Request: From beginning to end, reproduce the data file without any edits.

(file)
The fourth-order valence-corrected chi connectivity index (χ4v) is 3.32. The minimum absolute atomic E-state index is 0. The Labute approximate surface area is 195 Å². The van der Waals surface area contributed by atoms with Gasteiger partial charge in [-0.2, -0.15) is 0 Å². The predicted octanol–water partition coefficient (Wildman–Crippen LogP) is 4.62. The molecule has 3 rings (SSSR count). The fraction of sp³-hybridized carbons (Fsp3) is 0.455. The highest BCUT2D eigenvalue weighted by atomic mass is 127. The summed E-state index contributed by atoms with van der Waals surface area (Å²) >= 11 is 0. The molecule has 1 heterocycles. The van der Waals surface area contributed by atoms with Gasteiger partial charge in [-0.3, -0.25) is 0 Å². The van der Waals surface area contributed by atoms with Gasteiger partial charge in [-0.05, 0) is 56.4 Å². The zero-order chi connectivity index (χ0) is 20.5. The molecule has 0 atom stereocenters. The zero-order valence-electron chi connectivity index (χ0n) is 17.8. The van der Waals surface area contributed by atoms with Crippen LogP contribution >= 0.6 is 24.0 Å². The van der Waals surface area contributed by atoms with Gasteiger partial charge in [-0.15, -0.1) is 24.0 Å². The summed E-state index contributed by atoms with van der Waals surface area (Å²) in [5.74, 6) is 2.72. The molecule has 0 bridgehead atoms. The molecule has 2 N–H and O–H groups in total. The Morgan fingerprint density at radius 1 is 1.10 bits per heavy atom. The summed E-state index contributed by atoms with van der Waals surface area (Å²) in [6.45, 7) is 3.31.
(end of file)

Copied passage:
The fourth-order valence-corrected chi connectivity index (χ4v) is 3.32. The minimum absolute atomic E-state index is 0. The Labute approximate surface area is 195 Å². The van der Waals surface area contributed by atoms with Gasteiger partial charge in [-0.2, -0.15) is 0 Å². The predicted octanol–water partition coefficient (Wildman–Crippen LogP) is 4.62. The molecule has 3 rings (SSSR count). The fraction of sp³-hybridized carbons (Fsp3) is 0.455. The highest BCUT2D eigenvalue weighted by atomic mass is 127. The summed E-state index contributed by atoms with van der Waals surface area (Å²) >= 11 is 0. The molecule has 1 heterocycles. The van der Waals surface area contributed by atoms with Gasteiger partial charge in [-0.3, -0.25) is 0 Å². The van der Waals surface area contributed by atoms with Gasteiger partial charge in [-0.05, 0) is 56.4 Å². The zero-order chi connectivity index (χ0) is 20.5. The molecule has 0 atom stereocenters. The zero-order valence-electron chi connectivity index (χ0n) is 17.8. The van der Waals surface area contributed by atoms with Crippen LogP contribution >= 0.6 is 24.0 Å². The van der Waals surface area contributed by atoms with Gasteiger partial charge in [-0.15, -0.1) is 24.0 Å². The summed E-state index contributed by atoms with van der Waals surface area (Å²) in [5.74, 6) is 2.72. The molecule has 0 bridgehead atoms. The molecule has 2 N–H and O–H groups in total. The Morgan fingerprint density at radius 1 is 1.10 bits per heavy atom. The summed E-state index contributed by atoms with van der Waals surface area (Å²) in [6.45, 7) is 3.31.